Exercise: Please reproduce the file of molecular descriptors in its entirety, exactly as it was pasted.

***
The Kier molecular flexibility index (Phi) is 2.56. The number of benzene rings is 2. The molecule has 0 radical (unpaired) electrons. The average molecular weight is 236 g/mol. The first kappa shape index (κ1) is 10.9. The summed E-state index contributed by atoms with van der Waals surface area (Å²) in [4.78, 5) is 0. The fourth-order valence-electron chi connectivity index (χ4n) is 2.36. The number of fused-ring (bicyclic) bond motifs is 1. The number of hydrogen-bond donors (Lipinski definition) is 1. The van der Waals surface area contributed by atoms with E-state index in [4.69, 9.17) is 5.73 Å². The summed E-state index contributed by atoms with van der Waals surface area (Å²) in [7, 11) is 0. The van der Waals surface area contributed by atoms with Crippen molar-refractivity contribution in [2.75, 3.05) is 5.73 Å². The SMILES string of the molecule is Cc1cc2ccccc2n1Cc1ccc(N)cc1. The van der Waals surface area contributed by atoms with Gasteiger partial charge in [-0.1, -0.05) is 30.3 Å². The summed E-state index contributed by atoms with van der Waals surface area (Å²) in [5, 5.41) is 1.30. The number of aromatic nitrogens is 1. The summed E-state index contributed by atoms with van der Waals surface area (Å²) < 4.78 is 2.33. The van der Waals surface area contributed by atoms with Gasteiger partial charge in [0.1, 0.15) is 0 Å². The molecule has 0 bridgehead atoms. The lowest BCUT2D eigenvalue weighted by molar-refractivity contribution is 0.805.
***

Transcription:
The Kier molecular flexibility index (Phi) is 2.56. The number of benzene rings is 2. The molecule has 0 radical (unpaired) electrons. The average molecular weight is 236 g/mol. The first kappa shape index (κ1) is 10.9. The summed E-state index contributed by atoms with van der Waals surface area (Å²) in [4.78, 5) is 0. The fourth-order valence-electron chi connectivity index (χ4n) is 2.36. The number of fused-ring (bicyclic) bond motifs is 1. The number of hydrogen-bond donors (Lipinski definition) is 1. The van der Waals surface area contributed by atoms with E-state index in [4.69, 9.17) is 5.73 Å². The summed E-state index contributed by atoms with van der Waals surface area (Å²) in [7, 11) is 0. The van der Waals surface area contributed by atoms with Crippen molar-refractivity contribution in [2.75, 3.05) is 5.73 Å². The SMILES string of the molecule is Cc1cc2ccccc2n1Cc1ccc(N)cc1. The van der Waals surface area contributed by atoms with Gasteiger partial charge in [-0.1, -0.05) is 30.3 Å². The summed E-state index contributed by atoms with van der Waals surface area (Å²) in [5, 5.41) is 1.30. The number of aromatic nitrogens is 1. The summed E-state index contributed by atoms with van der Waals surface area (Å²) < 4.78 is 2.33. The van der Waals surface area contributed by atoms with Gasteiger partial charge in [0.1, 0.15) is 0 Å². The molecule has 0 bridgehead atoms. The lowest BCUT2D eigenvalue weighted by molar-refractivity contribution is 0.805.